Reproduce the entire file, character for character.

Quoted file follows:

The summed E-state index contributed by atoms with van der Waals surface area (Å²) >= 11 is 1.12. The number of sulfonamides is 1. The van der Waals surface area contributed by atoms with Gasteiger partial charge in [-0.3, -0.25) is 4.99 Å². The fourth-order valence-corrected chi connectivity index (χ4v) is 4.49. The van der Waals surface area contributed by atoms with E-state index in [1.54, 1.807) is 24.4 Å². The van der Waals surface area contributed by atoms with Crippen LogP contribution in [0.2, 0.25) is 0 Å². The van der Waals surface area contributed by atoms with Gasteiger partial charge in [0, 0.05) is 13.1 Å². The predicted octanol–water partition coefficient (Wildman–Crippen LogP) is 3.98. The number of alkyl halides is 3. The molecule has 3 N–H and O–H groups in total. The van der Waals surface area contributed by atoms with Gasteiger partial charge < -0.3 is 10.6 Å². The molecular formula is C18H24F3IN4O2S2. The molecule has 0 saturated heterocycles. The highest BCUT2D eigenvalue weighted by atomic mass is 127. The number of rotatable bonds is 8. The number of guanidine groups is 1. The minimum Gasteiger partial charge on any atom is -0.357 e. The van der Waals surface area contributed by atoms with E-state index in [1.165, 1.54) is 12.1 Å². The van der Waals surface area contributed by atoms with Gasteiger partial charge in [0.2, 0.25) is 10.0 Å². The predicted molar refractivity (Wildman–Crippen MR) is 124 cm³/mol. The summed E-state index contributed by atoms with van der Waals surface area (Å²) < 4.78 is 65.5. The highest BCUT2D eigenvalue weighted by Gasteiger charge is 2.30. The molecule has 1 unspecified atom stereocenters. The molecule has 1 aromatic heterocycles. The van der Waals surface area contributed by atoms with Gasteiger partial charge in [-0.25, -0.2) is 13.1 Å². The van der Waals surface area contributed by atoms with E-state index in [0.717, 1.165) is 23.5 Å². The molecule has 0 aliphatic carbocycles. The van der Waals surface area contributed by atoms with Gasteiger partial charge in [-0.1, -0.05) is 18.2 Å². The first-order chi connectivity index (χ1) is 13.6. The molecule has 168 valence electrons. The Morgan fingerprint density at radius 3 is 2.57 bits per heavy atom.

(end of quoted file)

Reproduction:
The summed E-state index contributed by atoms with van der Waals surface area (Å²) >= 11 is 1.12. The number of sulfonamides is 1. The van der Waals surface area contributed by atoms with Gasteiger partial charge in [-0.3, -0.25) is 4.99 Å². The fourth-order valence-corrected chi connectivity index (χ4v) is 4.49. The van der Waals surface area contributed by atoms with E-state index in [1.54, 1.807) is 24.4 Å². The van der Waals surface area contributed by atoms with Crippen LogP contribution in [0.2, 0.25) is 0 Å². The van der Waals surface area contributed by atoms with Gasteiger partial charge in [0, 0.05) is 13.1 Å². The predicted octanol–water partition coefficient (Wildman–Crippen LogP) is 3.98. The number of alkyl halides is 3. The molecule has 3 N–H and O–H groups in total. The van der Waals surface area contributed by atoms with Gasteiger partial charge < -0.3 is 10.6 Å². The molecular formula is C18H24F3IN4O2S2. The molecule has 0 saturated heterocycles. The highest BCUT2D eigenvalue weighted by atomic mass is 127. The number of rotatable bonds is 8. The number of guanidine groups is 1. The minimum Gasteiger partial charge on any atom is -0.357 e. The van der Waals surface area contributed by atoms with E-state index in [1.165, 1.54) is 12.1 Å². The van der Waals surface area contributed by atoms with Gasteiger partial charge in [0.2, 0.25) is 10.0 Å². The predicted molar refractivity (Wildman–Crippen MR) is 124 cm³/mol. The summed E-state index contributed by atoms with van der Waals surface area (Å²) < 4.78 is 65.5. The highest BCUT2D eigenvalue weighted by Gasteiger charge is 2.30. The molecule has 1 unspecified atom stereocenters. The molecule has 1 aromatic heterocycles. The van der Waals surface area contributed by atoms with Gasteiger partial charge in [-0.25, -0.2) is 13.1 Å². The van der Waals surface area contributed by atoms with E-state index in [0.717, 1.165) is 23.5 Å². The molecule has 0 aliphatic carbocycles. The van der Waals surface area contributed by atoms with Gasteiger partial charge in [-0.1, -0.05) is 18.2 Å². The first-order chi connectivity index (χ1) is 13.6. The molecule has 168 valence electrons. The Morgan fingerprint density at radius 3 is 2.57 bits per heavy atom.